British Journal of Sexual Medicine - 2002

Comment: The national strategy for sexual health and HIV
Paul Woolley
pp 4-6
At the end of the 1980s it was realised that workloads in genitourinary medicine (GUM) clinics had risen considerably. Factors seen to be responsible for this were an increase in sexually transmitted infections (STIs) generally within the population, an increased awareness of human immunodeficiency virus (HIV) brought about by national publicity campaigns and higher expectations and demands of patients.
'It will make you go blind' – the history of masturbation
David J Kellock
pp 8-12
Masturbation. The mere mention of this word makes those listening become noticeably uncomfortable, and yet in The national survey of British sexual attitudes and lifestyles (1994) the prevalence of masturbation was found to be 82% in males and 75% in females, with 25% of these having experienced masturbation in the previous seven days. After heterosexual vaginal intercourse (which occurs in the sexually active in 92.7% of males and 93.7% of females), masturbation is the most frequently reported form of sexual activity.
Community treatment of genital warts
Paul Woolley
pp 14-16
During 1999 there was a record total of 1.2 million attendances at genitourinary medicine (GUM) clinics in the UK. Although some of this increase was due to asymptomatic individuals requesting screening for infection after having put themselves ‘at risk’, there was also a dramatic rise in the number of cases of significant sexually transmitted infections (STIs), such as gonococcal and chlamydial infections. With limited secondary care funding, there has been considerable strain on GUM services to see such patients as soon as possible, to reduce both transmission and the risk of complications.
Chlamydia trachomatis infection and subfertility
John Hare
pp 18-20
Damage caused by Chlamydia trachomatis is a major cause of subfertility in women. The organism appears to have a more devastating effect than gonococcus on the fallopian tubes, possibly mediated by a hyperimmune reaction. The key to reducing the prevalence of this condition is prevention through improved contact tracing, a low threshold for the diagnosis of pelvic inflammatory disease (PID) and a readiness to give antibiotics either therapeutically or prophylactically in appropriate clinical situations.
Starting HIV therapy – expectations and issues
Jack Summerside
pp 21-22
It’s often difficult for those of us involved in the care and support of people with HIV to carry on seeing each person, each time, as individuals facing difficult decisions about their future. Our own expectations and beliefs are often different from those of the people we seek to serve, sometimes quite different indeed. Being diagnosed with HIV is still in so many ways a life-changing experience, and for many a very traumatic one. Making decisions about beginning HIV therapy are so much more involved and difficult when it is your own life, future and health in question.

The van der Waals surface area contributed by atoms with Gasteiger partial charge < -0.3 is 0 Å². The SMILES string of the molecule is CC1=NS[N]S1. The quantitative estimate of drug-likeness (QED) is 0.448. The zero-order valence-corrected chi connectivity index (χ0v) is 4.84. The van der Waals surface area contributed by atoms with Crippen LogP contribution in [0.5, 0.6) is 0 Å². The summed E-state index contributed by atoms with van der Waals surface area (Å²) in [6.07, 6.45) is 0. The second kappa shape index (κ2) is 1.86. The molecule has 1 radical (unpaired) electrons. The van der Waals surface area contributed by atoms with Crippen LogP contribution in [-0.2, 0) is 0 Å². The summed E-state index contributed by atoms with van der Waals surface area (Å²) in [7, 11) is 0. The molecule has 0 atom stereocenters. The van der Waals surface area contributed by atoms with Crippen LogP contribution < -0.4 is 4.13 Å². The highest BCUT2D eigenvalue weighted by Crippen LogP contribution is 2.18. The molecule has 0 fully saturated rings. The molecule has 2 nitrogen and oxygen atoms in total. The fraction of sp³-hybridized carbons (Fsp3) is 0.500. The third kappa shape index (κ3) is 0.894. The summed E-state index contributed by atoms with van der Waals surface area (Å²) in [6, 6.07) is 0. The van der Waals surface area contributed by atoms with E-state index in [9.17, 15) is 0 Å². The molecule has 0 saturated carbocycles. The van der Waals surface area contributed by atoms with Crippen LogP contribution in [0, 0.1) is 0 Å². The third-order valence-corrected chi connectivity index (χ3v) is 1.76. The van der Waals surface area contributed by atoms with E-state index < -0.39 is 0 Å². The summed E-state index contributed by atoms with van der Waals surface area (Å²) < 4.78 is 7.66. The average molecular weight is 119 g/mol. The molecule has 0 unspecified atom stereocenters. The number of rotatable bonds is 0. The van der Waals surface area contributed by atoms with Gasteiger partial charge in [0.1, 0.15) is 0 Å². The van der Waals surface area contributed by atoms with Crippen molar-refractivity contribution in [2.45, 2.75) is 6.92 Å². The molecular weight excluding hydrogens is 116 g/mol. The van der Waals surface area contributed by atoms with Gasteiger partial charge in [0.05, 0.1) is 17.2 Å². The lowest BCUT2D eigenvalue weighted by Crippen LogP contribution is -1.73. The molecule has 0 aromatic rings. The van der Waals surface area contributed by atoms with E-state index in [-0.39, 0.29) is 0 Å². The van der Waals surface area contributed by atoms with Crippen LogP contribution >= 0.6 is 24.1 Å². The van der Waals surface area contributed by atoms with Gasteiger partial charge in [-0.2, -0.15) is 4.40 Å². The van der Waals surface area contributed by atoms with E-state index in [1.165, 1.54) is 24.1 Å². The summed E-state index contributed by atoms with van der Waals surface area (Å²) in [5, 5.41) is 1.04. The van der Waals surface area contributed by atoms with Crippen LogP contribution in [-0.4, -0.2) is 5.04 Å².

The management of a true hermaphrodite in an Islamic country
Faisal Al Alam, Elijah Oladunni Kehinde, Abdallah Salim Daar and Mohammed Abdulla Albar
pp 24-26
Patients with intersex disorders are best managed in early childhood, or at worst before puberty, to minimise possible psychological sequelae in the patients and their families. Some urologists have suggested that gender assignment, the process by which the sex of rearing in a newborn is decided, must be considered a psychosocial emergency. Consequently, when a case of intersex as serious as a true hermaphrodite is first diagnosed after puberty in an Islamic country such as Oman, the management becomes difficult. This article discusses the ethical dilemmas encountered in the management of a 24-year-old true hermaphrodite, reared as a male in Oman, an Islamic country.
Hypnosex therapy – part 1
Talal Al Rubaie
pp 27-30
The use of hypnosis in sex therapy is still very limited. Most texts on human sexuality make brief, if any, mention of the treatment of sexual problems by hypnosis. A relatively recent survey indicates that the potential of hypnosis remains largely untapped by certified sex therapists in the USA; only 7% of whom use hypnosis in their clinical work. Though there are no parallel figures in Western Europe, there is no reason to believe that the figures would be higher.
What are the chances?
David Hicks
pp 31-31
In a paper from the Centre for Disease Control and Prevention, an attempt is made to estimate the relative and absolute risks of acquiring HIV per sexual act, related to the choice of partner, type of sexual contact and condom use. By choosing a partner who has tested negative instead of an untested partner the relative risk of HIV infection can be reduced 47-fold and condom use reduces risk 20-fold. By choosing insertive fellatio rather than insertive anal sex, a risk reduction of 13-fold can be achieved.